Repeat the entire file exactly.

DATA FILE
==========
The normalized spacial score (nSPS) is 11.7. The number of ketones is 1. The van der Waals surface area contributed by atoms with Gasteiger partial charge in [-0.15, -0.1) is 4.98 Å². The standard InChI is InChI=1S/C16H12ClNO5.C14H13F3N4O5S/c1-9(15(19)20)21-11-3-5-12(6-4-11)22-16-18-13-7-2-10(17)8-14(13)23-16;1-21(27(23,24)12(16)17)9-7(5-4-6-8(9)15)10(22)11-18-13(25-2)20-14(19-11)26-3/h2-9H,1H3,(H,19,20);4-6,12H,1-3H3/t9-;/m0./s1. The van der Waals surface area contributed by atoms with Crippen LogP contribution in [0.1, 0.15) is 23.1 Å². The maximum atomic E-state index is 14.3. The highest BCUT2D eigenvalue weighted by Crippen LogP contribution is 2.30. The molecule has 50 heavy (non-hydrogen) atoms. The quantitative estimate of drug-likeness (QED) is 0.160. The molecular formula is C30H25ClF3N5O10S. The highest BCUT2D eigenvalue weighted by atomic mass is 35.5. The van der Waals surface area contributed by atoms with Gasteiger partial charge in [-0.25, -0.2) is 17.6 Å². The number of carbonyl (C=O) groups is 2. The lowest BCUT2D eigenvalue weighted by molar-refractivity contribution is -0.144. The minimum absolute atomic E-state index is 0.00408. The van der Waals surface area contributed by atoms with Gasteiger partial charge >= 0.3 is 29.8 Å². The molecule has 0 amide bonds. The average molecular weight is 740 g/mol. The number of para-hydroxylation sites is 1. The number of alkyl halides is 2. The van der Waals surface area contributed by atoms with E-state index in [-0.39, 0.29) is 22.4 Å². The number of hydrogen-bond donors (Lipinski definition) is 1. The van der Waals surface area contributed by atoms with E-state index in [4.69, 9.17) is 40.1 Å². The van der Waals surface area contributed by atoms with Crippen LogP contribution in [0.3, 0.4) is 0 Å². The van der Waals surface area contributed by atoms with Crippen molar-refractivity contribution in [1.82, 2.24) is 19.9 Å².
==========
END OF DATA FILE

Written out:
The normalized spacial score (nSPS) is 11.7. The number of ketones is 1. The van der Waals surface area contributed by atoms with Gasteiger partial charge in [-0.15, -0.1) is 4.98 Å². The standard InChI is InChI=1S/C16H12ClNO5.C14H13F3N4O5S/c1-9(15(19)20)21-11-3-5-12(6-4-11)22-16-18-13-7-2-10(17)8-14(13)23-16;1-21(27(23,24)12(16)17)9-7(5-4-6-8(9)15)10(22)11-18-13(25-2)20-14(19-11)26-3/h2-9H,1H3,(H,19,20);4-6,12H,1-3H3/t9-;/m0./s1. The van der Waals surface area contributed by atoms with Crippen LogP contribution in [0.1, 0.15) is 23.1 Å². The maximum atomic E-state index is 14.3. The highest BCUT2D eigenvalue weighted by Crippen LogP contribution is 2.30. The molecule has 50 heavy (non-hydrogen) atoms. The quantitative estimate of drug-likeness (QED) is 0.160. The molecular formula is C30H25ClF3N5O10S. The highest BCUT2D eigenvalue weighted by atomic mass is 35.5. The van der Waals surface area contributed by atoms with Gasteiger partial charge in [-0.25, -0.2) is 17.6 Å². The number of carbonyl (C=O) groups is 2. The lowest BCUT2D eigenvalue weighted by molar-refractivity contribution is -0.144. The minimum absolute atomic E-state index is 0.00408. The van der Waals surface area contributed by atoms with Gasteiger partial charge >= 0.3 is 29.8 Å². The molecule has 0 amide bonds. The average molecular weight is 740 g/mol. The number of para-hydroxylation sites is 1. The number of alkyl halides is 2. The van der Waals surface area contributed by atoms with E-state index in [-0.39, 0.29) is 22.4 Å². The number of hydrogen-bond donors (Lipinski definition) is 1. The van der Waals surface area contributed by atoms with E-state index in [4.69, 9.17) is 40.1 Å². The van der Waals surface area contributed by atoms with Crippen LogP contribution in [0.3, 0.4) is 0 Å². The van der Waals surface area contributed by atoms with Crippen molar-refractivity contribution in [1.82, 2.24) is 19.9 Å².